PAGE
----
Infant First Time in Daycare

Updated on August 13, 2008
T.F. asks from Junction City, KS
12 answers

I'm a mother of a 4 yr old and a 7 month old. I have been a stay at home mom for the past 4 yrs and I'm having a hard time letting my 7 month go. What can I do to help cope with this?

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answers from St. Louis on

I need to find daycare for my 5 month old son. I haven't yet because I worry about him doing well with other people. It may also be me not wanting to let go and trust others with him. I am
a stay at home mom, but need at least one day a week to have a day to myself. I have thought a possible alternative would be to
swap a day with another mom whom I know I could trust and who knows how to care for an infant. So, finding a friend/or other mother to watch him/her may be a way to ease into situation for you.

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answers from Kansas City on

As the other mom's said. You will have a much easier time when you truly feel confident and comfortable with the daycare provider. If you are able to have an open inviting feeling from her it will be better.

If you are ever having an uneasy feeling, talk to the provider. A great provider will respond and willing to address any concerns.

Can you start out taking the kids part-time? A couple of days then adjust from there?



answers from Wichita on

The first key is to be comfortable with your daycare provider. It will make you feel a lot better if you know that your child is being well taken care of. A good provider won't mind you calling in during the day to check and see how things are going. Just keep in mind nap times and lunch times so you aren't disrupting the baby. Before you know it you will adjust. Barb K. a child care provider



answers from Topeka on

I am a daycare provider and can honestly say this is going to be harder on you than the child. First, make sure that the provider you have chosen is someone you feel completely confident in. You can call anytime and check on your baby. I would be more worried about the 4 year old... they have trouble when they have always had mommy...



answers from Kansas City on

Here's the deal - you aren't letting your baby go. You will know who is right to watch your baby. Choose someone you can trust. Then, know that your baby will love you just as much while you are at work as he/she did when you stayed home. Also remember that there is a HUGE difference between quantity time and quality time spent with your children. So, to cope with this, set time apart to just play with your children, to hold your baby, sing songs, play games, and etc. do something special with your children and remember that there are many fine adults out there who went to daycare while their parents provided for the family - i am one of them and my mother is my best friend. As for right now while you adjust to this change in your life, I would say to call and check on your baby each day. Ask about his/her morning and how the day is going. you will feel better. I always did when I had to leave both of my babies with a caregiver. I spent the first few days in tears, but after that I learned to enjoy my babies when I got home instead of being exhausted in the evenings because I had spent the whole day cooking, cleaning, and chasing them around. It was actually very nice after I adjusted. good luck and remember that you are not doing any disservice to your children.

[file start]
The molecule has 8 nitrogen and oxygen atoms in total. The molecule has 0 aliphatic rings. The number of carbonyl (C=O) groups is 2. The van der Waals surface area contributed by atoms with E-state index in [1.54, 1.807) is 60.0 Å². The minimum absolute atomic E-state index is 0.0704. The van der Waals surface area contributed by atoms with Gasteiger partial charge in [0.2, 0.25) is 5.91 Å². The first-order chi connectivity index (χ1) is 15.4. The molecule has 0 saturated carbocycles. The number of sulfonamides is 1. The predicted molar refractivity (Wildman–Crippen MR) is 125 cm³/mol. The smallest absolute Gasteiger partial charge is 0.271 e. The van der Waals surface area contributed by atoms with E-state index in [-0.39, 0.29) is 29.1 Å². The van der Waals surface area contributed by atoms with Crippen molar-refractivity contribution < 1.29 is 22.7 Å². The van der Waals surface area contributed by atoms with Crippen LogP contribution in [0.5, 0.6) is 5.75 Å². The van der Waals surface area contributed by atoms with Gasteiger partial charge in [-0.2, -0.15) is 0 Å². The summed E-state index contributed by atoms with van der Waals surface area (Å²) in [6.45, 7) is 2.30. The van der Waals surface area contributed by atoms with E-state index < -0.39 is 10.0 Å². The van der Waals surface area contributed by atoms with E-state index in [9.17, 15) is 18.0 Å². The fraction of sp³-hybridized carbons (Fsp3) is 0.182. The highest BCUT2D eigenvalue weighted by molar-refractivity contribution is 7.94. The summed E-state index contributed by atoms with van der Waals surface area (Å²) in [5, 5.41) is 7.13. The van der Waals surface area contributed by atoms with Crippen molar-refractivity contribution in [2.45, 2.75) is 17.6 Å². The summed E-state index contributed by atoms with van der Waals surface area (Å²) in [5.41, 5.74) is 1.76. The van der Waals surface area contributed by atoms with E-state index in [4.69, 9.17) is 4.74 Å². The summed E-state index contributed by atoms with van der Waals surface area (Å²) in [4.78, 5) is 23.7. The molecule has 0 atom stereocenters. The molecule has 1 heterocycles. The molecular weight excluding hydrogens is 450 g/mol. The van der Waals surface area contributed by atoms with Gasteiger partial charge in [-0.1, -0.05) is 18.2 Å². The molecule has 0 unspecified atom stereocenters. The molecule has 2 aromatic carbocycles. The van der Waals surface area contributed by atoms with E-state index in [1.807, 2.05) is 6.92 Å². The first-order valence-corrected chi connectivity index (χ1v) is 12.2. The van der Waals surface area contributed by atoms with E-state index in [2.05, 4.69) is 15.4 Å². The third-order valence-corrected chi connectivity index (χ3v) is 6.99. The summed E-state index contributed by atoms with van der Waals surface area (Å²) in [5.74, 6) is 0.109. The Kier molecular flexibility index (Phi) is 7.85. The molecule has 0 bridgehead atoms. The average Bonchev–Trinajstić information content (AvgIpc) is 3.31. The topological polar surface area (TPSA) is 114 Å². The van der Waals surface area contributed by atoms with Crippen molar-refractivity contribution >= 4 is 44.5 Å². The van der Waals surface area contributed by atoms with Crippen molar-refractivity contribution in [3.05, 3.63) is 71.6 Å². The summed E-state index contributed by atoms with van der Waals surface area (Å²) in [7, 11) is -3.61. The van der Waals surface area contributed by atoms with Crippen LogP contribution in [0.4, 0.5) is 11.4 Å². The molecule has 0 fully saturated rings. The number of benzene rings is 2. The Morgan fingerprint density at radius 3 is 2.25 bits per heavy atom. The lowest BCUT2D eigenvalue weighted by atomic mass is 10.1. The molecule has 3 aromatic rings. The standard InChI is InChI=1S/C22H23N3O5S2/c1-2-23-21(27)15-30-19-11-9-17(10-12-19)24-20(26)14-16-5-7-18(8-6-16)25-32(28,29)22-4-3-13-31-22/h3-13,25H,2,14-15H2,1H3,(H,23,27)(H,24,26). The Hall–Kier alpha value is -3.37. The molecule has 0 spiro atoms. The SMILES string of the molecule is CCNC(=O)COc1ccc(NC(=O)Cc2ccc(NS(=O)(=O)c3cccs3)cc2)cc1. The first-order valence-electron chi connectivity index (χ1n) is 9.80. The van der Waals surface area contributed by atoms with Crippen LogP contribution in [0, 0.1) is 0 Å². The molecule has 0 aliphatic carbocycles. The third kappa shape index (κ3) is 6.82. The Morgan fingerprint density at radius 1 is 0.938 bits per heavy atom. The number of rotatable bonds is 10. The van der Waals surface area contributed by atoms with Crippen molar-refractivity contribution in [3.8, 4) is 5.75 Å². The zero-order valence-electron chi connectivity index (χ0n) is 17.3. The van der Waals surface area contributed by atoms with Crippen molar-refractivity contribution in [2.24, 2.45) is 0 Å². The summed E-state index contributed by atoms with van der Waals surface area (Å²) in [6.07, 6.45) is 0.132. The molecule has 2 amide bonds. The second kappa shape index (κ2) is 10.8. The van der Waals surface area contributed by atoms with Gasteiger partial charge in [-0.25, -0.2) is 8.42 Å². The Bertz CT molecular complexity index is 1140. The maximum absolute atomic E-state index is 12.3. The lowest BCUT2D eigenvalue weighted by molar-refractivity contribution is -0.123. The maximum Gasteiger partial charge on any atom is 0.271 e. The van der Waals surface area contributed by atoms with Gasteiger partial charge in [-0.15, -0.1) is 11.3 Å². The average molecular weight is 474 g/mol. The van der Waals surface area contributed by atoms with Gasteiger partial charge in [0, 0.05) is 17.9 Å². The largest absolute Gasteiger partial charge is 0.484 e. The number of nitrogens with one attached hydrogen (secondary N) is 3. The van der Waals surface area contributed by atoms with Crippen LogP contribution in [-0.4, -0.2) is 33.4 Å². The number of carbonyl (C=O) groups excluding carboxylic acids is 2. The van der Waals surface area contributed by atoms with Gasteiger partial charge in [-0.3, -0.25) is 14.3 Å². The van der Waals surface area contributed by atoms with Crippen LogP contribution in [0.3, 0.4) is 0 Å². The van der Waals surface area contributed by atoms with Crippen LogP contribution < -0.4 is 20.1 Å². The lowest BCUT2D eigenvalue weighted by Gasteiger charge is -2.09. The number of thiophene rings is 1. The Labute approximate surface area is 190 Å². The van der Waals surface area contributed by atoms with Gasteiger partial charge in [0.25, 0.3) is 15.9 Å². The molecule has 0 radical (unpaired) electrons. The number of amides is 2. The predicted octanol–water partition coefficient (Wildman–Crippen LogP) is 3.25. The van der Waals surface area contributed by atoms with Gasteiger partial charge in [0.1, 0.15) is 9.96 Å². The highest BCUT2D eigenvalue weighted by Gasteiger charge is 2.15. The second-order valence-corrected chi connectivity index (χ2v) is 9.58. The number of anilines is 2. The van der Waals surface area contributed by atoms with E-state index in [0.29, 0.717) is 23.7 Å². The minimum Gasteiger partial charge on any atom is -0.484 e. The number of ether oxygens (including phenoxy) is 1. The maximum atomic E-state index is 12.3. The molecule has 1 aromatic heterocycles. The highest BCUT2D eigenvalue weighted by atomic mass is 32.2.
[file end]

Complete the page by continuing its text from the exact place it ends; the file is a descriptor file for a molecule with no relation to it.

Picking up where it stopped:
answers from Kansas City on

Do you absolutely have to? You could offer childcare to others. Good providers are always needed and will always have all the kids they need.

Other than that, if you really need to work you just need to set your mind to it and be grateful for the job. Make sure you really like the provider you have chosen. In a few weeks the provider will be more like a friend or relative then just a provider. If they aren't, then you might not have the right person. You should feel very good about your caregiver.